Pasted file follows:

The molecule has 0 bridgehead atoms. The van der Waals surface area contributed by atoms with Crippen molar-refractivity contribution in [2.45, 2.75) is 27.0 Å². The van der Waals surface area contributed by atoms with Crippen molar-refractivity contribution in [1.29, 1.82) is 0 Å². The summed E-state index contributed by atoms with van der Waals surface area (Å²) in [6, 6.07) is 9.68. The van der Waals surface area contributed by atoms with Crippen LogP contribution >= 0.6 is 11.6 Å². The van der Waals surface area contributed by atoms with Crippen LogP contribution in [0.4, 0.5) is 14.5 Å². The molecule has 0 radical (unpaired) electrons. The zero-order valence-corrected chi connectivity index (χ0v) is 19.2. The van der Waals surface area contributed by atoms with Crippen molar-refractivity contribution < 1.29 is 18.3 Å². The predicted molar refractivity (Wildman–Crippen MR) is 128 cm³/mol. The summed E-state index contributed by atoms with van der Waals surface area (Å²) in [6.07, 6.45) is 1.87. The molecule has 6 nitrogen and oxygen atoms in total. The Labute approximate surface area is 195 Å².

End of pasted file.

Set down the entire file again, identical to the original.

The molecule has 0 bridgehead atoms. The van der Waals surface area contributed by atoms with Crippen molar-refractivity contribution in [2.45, 2.75) is 27.0 Å². The van der Waals surface area contributed by atoms with Crippen molar-refractivity contribution in [1.29, 1.82) is 0 Å². The summed E-state index contributed by atoms with van der Waals surface area (Å²) in [6, 6.07) is 9.68. The van der Waals surface area contributed by atoms with Crippen LogP contribution >= 0.6 is 11.6 Å². The van der Waals surface area contributed by atoms with Crippen LogP contribution in [0.4, 0.5) is 14.5 Å². The molecule has 0 radical (unpaired) electrons. The zero-order valence-corrected chi connectivity index (χ0v) is 19.2. The van der Waals surface area contributed by atoms with Crippen molar-refractivity contribution < 1.29 is 18.3 Å². The predicted molar refractivity (Wildman–Crippen MR) is 128 cm³/mol. The summed E-state index contributed by atoms with van der Waals surface area (Å²) in [6.07, 6.45) is 1.87. The molecule has 6 nitrogen and oxygen atoms in total. The Labute approximate surface area is 195 Å².